See You Next Tuesday: Here Comes Honey Boo Boo

See You Next Tuesday is one of the Boomstick's regular columns. On Tuesdays, I bring you the week's most laughable scumbags, idiots, and jerks for your reading and reviling pleasure.  If you don't get the name, visit your nearest middle school playground and ask the first kid you see.  You can read previous editions here. 

It was only a matter of time before I was forced to mention the new low in repulsive televised voyeurism that is "Here Comes Honey Boo Boo."

I am certainly not the first or best writer to tackle this subject; the internet is rife with excited bloggers and critics for whom a juicy spin-off of "Toddlers and Tiaras" is a flaming car wreck we're all guiltily rubbernecking.  But, I made a big deal about hating too-easy targets, and "Honey Boo Boo" may be the easiest target out there since Countess LuAnn of RHONY released her paradoxical dance single.  So, I'm going to attempt to adhere to my own (admittedly tenuous, generally shoddy) moral guidelines, take a step back, and instead examine the network that made such a show possible.

I can do this because, even more pathetic than the very existence of this obese, redneck, fart-fueled, toddler-beauty-pageant-spinoff of a show, is the fact that this show airs on a network incongruously named "The Learning Channel."  And what's sad enough to be See You Next Tuesday worthy is that The Learning Channel is now an unrecognizable reality shell of its former substantive self.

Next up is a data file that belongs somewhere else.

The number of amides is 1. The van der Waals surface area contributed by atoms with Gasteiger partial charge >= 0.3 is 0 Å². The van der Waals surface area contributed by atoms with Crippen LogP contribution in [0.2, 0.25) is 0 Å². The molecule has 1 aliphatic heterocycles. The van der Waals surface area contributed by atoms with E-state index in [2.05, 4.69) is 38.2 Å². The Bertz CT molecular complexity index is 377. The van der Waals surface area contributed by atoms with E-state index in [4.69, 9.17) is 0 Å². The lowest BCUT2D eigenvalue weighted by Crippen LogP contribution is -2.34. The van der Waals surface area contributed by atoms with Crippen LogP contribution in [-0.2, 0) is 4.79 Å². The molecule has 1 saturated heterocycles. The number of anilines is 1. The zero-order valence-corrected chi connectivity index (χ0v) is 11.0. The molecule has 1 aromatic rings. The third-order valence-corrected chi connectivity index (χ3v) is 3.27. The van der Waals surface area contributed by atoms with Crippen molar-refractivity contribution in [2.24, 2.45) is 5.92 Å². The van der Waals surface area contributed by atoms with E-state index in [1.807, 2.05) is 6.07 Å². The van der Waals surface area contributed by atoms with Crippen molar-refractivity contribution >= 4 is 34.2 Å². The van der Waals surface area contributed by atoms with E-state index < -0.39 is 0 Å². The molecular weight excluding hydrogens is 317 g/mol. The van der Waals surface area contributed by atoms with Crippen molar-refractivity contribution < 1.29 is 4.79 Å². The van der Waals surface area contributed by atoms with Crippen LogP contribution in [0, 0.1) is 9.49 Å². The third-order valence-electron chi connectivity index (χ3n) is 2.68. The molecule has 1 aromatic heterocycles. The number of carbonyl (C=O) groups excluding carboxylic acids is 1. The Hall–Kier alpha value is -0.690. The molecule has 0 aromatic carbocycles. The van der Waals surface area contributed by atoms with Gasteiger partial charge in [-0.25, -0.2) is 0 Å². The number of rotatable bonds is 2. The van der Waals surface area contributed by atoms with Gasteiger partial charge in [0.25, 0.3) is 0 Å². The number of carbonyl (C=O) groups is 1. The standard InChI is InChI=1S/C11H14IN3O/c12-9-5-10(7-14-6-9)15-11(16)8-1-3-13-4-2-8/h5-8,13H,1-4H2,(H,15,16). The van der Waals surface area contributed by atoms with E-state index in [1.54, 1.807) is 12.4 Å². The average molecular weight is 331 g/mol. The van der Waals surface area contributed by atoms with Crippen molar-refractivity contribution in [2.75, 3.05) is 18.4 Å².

The Learning Channel has noble roots: it was founded as the painfully dry-sounding "Appalachian Community Service Network" in the 1970s by the Department of Health, Education, and Welfare and NASA and distributed without cost by NASA's own satellites.  In the beginning, The Learning Channel was devoted to academic programs, gleaning a reputation for instructional and educational programs about nature and technology.  Its slogan was still "a place for learning minds" when it was  purchased by Discovery Communications, parent company to other, higher-brow channels such as The Discovery Channel, Animal Planet, and The Science Channel. These days, the only thing TLC has in common with its sister networks is the high probability that its viewers are stoned. 
 
In the 1990s, The Learning Channel began rebranding, cancelling education-oriented shows (anyone remember "Cable in the Classroom?") and airing more reality and craft-based shows, rooted largely in house-flipping ("Trading Spaces"), and later expanding to personal stories like "A Wedding Story" and "A Baby Story."  In 1998, the Learning Channel officially rebranded to TLC.

(Aside: this very type of substance-diluted-to-acronym rebranding was pointedly mocked in the first episode of "30 Rock," where a female comedy hour called "The Girlie Show" was renamed "TGS with Tracy Jordan" to make room for their new male headliner.  The joke, of course, was that this silly, transparent rebranding completely destroyed the original purpose of a female-driven sketch show.  Well, it seemed transparent whey they did it.)